Sustained Commitment to Automation Reaps Rewards

Through consistent automation strategies, one mold shop was able to implement new equipment and ramp up training, allowing them to accelerate out of tough times and be prepared for upcoming business opportunities.

Related Suppliers

Mold Craft, Inc. (Willernie, MN) plans to come out of the recent recession with numerous advantages for their customers in the injection mold and precision machining market segment. The advantages offered are a result of the company’s long-term commitment to automation technologies. While Mold Craft has been manufacturing injection molds for more than 45 years, their sustained commitment to automation continued throughout 2009 and the first part of 2010 with several additions to its manufacturing automation portfolio.

 

Automated Beginnings and Benefits

Initially, Mold Craft found that adding tooling storage with a robotic interface produced higher production rates, increased productivity and resulted in better quality. “Our five-year plan was to bring in more advanced automation in early 2009. Although counterintuitive, the timing couldn’t have been better when these purchases were placed on the production floor in early 2009. In the heart of the recession, we were able to implement the new equipment and get our training behind us, which has allowed us to accelerate out of the tough times and be ready for the opportunities that 2010 has to offer,” explains Tim Bartz, VP Operations at Mold Craft.

“A significant value-add we provide is our creative design capability. Automation begins in the design department and assists us in consistently executing our designs—providing our customers with very tight-tolerance molds,” notes Justin McPhee, VP Engineering.

Some of the advantages offered to customers as a result of the automation additions integrated throughout 2009 include the following:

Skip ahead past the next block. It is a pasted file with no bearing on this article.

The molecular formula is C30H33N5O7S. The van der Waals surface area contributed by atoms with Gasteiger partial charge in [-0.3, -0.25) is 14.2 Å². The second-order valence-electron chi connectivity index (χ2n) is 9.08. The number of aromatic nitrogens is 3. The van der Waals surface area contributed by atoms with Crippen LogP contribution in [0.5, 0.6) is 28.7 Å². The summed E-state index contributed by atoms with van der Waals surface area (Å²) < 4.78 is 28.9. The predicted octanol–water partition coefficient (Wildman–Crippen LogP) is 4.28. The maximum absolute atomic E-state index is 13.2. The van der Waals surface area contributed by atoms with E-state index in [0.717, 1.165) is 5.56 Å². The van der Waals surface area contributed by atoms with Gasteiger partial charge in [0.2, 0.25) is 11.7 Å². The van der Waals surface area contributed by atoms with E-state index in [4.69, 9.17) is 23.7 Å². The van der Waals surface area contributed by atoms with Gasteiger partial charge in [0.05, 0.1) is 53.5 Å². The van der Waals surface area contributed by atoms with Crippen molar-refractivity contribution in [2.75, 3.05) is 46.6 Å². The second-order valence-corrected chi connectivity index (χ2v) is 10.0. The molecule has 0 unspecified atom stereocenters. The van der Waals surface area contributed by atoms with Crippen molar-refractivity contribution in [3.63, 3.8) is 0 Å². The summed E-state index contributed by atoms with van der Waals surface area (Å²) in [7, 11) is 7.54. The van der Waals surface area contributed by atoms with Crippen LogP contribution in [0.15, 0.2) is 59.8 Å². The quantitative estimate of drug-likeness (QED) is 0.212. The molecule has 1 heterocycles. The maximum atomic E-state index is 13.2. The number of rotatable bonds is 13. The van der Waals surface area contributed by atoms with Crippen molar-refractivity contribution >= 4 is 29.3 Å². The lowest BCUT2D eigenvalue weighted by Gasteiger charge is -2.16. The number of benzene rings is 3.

• Cost control resulting in lower prices through more spindle time and lights out manufacturing. Automation also provides more efficient use of materials, cutters and other supplies.
  • Consistency with changing out parts the same every time with every part using the same “zero” throughout the manufacturing process.
  • Tight tolerances and in-process quality inspection.
  • Leadtime reduction through improvements in productivity, cycle time and accuracy.
  • Cavity interchangeability improvements through accuracy, inspection and consistency.

 

Automation Set-up

Mold Craft’s automation now includes tool-to-tool robotics and storage facilitation capabilities. The latest installation is the newly arrived Mikron HSM500 with simultaneous 4-axis capability integrated with their existing Erowa Multi-Twin Robot that was already mated to an Agie Hyperspark 2 Sinker EDM.

Robotic interface from the mill to the sinker is enhanced with additional pallet and electrode storage using the Erowa system capable of storing 45 workpieces and 210 electrodes. The second piece of automation purchased this year was an Erowa ERC Robot that is able to feed 10 workpieces and 132 electrodes into a Mikron HSM 300 Graphite Master.

 

Summary

Automation is a culture developed from the top and embraced by the tooling craftsmen at Mold Craft. Highly-skilled CNC specialists strive to fully utilize the capacity of the robots and the machines each day and night. They recognize that it ensures their future, Mold Craft’s future and the future of moldmaking in the U.S.

With enthusiasm Bartz states, “Mold Craft’s plan is to introduce more automation where it will result in manufacturing improvement, cost reductions for our customers and improved leadtimes.”

Related Content

Can Moldmakers Use Robotics Automation?

The pressures in today’s economic climate leave many companies struggling to find ways to contain manufacturing costs. One overlooked strategy applies to robotics automation.